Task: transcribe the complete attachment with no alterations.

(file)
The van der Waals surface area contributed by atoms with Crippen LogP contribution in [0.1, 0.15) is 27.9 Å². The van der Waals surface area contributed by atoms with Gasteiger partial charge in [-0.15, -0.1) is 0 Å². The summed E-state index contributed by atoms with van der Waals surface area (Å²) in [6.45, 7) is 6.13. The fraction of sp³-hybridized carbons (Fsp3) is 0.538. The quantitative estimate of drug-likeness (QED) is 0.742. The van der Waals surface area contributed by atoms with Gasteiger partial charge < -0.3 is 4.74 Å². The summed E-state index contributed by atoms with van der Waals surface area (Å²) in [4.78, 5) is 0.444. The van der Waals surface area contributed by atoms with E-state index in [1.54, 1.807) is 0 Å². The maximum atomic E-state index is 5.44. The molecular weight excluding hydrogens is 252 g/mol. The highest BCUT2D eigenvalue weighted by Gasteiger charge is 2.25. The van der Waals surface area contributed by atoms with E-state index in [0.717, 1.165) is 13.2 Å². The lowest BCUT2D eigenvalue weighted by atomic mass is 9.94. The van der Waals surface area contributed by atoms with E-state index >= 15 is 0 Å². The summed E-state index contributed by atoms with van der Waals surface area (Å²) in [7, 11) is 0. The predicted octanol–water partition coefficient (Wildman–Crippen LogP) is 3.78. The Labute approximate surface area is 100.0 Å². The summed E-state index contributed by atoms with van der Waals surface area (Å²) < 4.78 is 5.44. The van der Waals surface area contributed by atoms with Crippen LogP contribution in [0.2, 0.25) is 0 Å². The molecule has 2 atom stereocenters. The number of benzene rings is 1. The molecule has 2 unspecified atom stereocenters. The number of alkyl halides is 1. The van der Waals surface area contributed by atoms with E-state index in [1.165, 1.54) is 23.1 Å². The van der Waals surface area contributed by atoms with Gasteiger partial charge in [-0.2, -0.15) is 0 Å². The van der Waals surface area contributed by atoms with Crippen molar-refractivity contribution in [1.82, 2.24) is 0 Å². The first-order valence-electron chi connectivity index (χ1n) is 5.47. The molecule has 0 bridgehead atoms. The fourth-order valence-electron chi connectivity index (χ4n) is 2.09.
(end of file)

The van der Waals surface area contributed by atoms with Crippen LogP contribution in [0.1, 0.15) is 27.9 Å². The van der Waals surface area contributed by atoms with Gasteiger partial charge in [-0.15, -0.1) is 0 Å². The summed E-state index contributed by atoms with van der Waals surface area (Å²) in [6.45, 7) is 6.13. The fraction of sp³-hybridized carbons (Fsp3) is 0.538. The quantitative estimate of drug-likeness (QED) is 0.742. The van der Waals surface area contributed by atoms with Gasteiger partial charge < -0.3 is 4.74 Å². The summed E-state index contributed by atoms with van der Waals surface area (Å²) in [4.78, 5) is 0.444. The van der Waals surface area contributed by atoms with E-state index in [1.54, 1.807) is 0 Å². The maximum atomic E-state index is 5.44. The molecular weight excluding hydrogens is 252 g/mol. The highest BCUT2D eigenvalue weighted by Gasteiger charge is 2.25. The van der Waals surface area contributed by atoms with E-state index in [0.717, 1.165) is 13.2 Å². The lowest BCUT2D eigenvalue weighted by atomic mass is 9.94. The van der Waals surface area contributed by atoms with E-state index >= 15 is 0 Å². The summed E-state index contributed by atoms with van der Waals surface area (Å²) in [7, 11) is 0. The predicted octanol–water partition coefficient (Wildman–Crippen LogP) is 3.78. The Labute approximate surface area is 100.0 Å². The summed E-state index contributed by atoms with van der Waals surface area (Å²) < 4.78 is 5.44. The van der Waals surface area contributed by atoms with Crippen LogP contribution in [0.2, 0.25) is 0 Å². The molecule has 2 atom stereocenters. The number of benzene rings is 1. The molecule has 2 unspecified atom stereocenters. The number of alkyl halides is 1. The van der Waals surface area contributed by atoms with E-state index in [1.165, 1.54) is 23.1 Å². The van der Waals surface area contributed by atoms with Gasteiger partial charge in [-0.2, -0.15) is 0 Å². The van der Waals surface area contributed by atoms with Crippen molar-refractivity contribution in [1.82, 2.24) is 0 Å². The first-order valence-electron chi connectivity index (χ1n) is 5.47. The molecule has 0 bridgehead atoms. The fourth-order valence-electron chi connectivity index (χ4n) is 2.09.